SINGAPORE: Students in Singapore re-took first place in the latest survey of global education rankings after having placed second to China in 2018, the last time the Programme for International Student Assessment (PISA) exams were administered. Previous to that, in 2015, Singapore had placed first.

Singapore emerged first in all three categories: maths (575 points), reading (543 points) and science (561 points) amid the “stress test for education systems”—the COVID-19 pandemic—showing which schools and students all over the globe had been able to adapt to the sudden changes brought about by the worldwide health crisis.

However, Chinese students were not included in the latest assessment as schools in China were closed when the survey was taken due to the COVID-19 pandemic.

This year’s rankings from the PISA survey of 15-year-old students in 37 OECD member countries plus 44 other partner nations were published earlier this month. The results showed an “unprecedented” decline in global literacy scores, primarily due to disruptions brought about by the pandemic.

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Globally, only science scores stayed pretty much at the same level. Math scores dropped by 15 points since the survey was last taken in 2018, equivalent to three-quarters of a year of learning, and reading scores decreased by half a year.

Singapore students improved their scores in science and maintained them in maths. Reading scores, however, took a slight dip. However, the results suggest that, on average, they are about three to five years ahead of their peers, with the OECD average being 472 in maths, 476 in reading, and 485 in science.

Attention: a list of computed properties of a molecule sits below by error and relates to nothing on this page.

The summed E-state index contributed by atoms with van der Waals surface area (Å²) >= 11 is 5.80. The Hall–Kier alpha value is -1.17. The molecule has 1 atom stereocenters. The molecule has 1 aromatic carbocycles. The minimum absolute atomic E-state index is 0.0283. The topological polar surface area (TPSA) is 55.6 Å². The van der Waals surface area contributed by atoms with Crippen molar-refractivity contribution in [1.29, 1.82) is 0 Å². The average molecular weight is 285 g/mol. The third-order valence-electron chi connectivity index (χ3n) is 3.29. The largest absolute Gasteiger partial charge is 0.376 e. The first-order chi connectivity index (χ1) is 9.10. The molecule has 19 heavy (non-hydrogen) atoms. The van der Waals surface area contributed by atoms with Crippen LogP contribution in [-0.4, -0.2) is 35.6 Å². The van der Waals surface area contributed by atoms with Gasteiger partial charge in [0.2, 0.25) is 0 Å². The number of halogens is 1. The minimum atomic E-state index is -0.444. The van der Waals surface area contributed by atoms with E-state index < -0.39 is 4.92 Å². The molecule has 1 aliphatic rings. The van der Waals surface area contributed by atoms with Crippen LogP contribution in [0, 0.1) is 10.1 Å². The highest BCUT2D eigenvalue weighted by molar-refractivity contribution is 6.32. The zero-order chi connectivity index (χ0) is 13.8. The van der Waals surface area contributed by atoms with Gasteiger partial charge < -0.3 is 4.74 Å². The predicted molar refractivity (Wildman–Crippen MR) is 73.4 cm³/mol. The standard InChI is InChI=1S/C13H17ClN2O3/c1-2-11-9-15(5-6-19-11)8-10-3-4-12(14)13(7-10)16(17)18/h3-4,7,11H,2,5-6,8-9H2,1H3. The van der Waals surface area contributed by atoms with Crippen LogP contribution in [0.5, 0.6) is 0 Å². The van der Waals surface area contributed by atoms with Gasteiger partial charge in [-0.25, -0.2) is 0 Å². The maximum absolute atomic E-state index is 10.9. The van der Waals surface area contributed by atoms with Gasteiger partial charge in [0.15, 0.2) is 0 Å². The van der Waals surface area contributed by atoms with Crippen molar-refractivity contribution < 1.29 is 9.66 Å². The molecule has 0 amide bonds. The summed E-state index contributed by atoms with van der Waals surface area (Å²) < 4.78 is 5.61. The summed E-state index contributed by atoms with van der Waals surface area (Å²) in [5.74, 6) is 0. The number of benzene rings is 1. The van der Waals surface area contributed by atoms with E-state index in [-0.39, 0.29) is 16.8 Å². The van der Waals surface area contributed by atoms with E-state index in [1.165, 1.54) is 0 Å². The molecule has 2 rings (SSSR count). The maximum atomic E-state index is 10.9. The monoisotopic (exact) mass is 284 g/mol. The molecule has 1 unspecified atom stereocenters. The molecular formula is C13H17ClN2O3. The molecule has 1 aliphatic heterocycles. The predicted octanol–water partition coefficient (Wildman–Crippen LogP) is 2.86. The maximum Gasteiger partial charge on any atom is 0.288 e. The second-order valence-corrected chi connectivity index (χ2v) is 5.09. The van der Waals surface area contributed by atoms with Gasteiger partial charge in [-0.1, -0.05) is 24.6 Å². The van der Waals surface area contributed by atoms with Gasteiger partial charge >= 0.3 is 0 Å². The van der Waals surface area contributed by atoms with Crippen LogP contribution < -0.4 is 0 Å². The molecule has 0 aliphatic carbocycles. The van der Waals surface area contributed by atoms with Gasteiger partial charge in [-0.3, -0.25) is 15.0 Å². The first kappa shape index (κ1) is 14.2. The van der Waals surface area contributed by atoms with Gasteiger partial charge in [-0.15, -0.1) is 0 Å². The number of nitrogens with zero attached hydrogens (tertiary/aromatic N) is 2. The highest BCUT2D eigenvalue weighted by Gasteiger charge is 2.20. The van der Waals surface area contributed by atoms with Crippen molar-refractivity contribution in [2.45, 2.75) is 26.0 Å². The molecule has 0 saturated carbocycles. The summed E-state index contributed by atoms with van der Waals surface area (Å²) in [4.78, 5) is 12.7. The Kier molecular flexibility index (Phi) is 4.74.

“Singapore scored significantly higher than all other countries” in all three subject categories, PISA’s report on The State of Learning and Equity in Education says.

The report also notes that “Singaporean students can work effectively with mathematical models for complex situations, comprehend abstract texts, and interpret and evaluate complex experiments.”

An analysis of the assessment says that Singapore is one of the very few countries showing consistent improvement as time goes by. This achievement has been deemed “even more remarkable,” given that Singapore is already one of the highest-performing countries in PISA.

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Notably, in Singapore, boys outperformed girls in mathematics by 12 score points, and girls outperformed boys in reading by 20.

Across the OECD countries, boys did better than girls in maths by nine score points on average, while girls outperformed their male peers in reading by 24 score points.

The PISA report says that the performance difference between boys and girls is not significant in science.

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